Networking Hardware

Please go through this PowerPoint and be able to identify each device. What is it’s name? What is it used for? How much does it cost?

The below information was taken from the following website: https://en.wikipedia.org/wiki/Networking_hardware

Networking hardware may include gateways, routers, network bridges, modems, wireless access points, networking cables, line drivers, switches, hubs, and repeaters; and may also include hybrid network devices such as multilayer switches, protocol converters, bridge routers, proxy servers, firewalls, network address translators, multiplexers, network interface controllers, wireless network interface controllers, ISDN terminal adapters and other related hardware.

The most common kind of networking hardware today is a copper-based Ethernet adapter which is a standard inclusion on most modern computer systems. Wireless networking has become increasingly popular, especially for portable and handheld devices.

Other networking hardware used in computers includes data center equipment (such as file servers, database servers and storage areas), network services (such as DNS, DHCP, email, etc.) as well as devices which assure content delivery.

Taking a wider view, mobile phones, PDAs and even modern coffee machines may also be considered networking hardware. As technology advances and IP-based networks are integrated into building infrastructure and household utilities, network hardware will become an ambiguous term owing to the vastly increasing number of “network capable” endpoints.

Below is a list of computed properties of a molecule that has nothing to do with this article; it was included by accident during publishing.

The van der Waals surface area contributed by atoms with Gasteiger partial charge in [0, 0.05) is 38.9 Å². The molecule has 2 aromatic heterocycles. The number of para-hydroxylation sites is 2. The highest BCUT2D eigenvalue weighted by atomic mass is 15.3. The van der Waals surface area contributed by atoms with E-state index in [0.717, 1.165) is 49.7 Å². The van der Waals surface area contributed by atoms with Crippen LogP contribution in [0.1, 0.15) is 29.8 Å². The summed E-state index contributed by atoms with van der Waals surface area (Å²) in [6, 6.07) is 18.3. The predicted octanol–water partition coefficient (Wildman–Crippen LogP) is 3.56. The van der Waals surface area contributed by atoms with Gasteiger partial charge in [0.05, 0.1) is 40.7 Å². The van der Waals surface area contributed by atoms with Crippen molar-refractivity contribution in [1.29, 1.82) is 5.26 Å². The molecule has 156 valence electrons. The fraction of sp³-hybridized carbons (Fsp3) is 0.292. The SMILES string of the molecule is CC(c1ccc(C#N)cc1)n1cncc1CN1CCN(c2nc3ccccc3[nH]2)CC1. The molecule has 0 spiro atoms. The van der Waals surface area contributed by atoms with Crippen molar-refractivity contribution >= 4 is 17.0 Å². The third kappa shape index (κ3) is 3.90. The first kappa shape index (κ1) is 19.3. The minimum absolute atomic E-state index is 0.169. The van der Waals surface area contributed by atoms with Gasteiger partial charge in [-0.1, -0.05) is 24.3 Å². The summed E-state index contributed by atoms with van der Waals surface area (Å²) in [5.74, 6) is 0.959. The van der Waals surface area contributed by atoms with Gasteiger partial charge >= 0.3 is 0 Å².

SPECIFIC HARDWARE

Gateway: an interface providing a compatibility between networks by converting transmission speeds, protocols, codes, or security measures.

Router: a networking device that forwards data packets between computer networks. Routers perform the “traffic directing” functions on the Internet. A data packet is typically forwarded from one router to another through the networks that constitute the internetwork until it reaches its destination node. It works on OSI layer 3.

Switch: a device that connects devices together on a computer network, by using packet switching to receive, process and forward data to the destination device. Unlike less advanced network hubs, a network switch forwards data only to one or multiple devices that need to receive it, rather than broadcasting the same data out of each of its ports. It works on OSI layer 2.

Bridge: a device that connects multiple network segments. It works on OSI layers 1 and 2.

Hub: for connecting multiple Ethernet devices together and making them act as a single network segment. It has multiple input/output (I/O) ports, in which a signal introduced at the input of any port appears at the output of every port except the original incoming. A hub works at the physical layer (layer 1) of the OSI model. Repeater hubs also participate in collision detection, forwarding a jam signal to all ports if it detects a collision. Hubs are now largely obsolete, having been replaced by network switches except in very old installations or specialized applications.

Repeater: an electronic device that receives a signal and retransmits it at a higher level or higher power, or onto the other side of an obstruction, so that the signal can cover longer distances.

Written by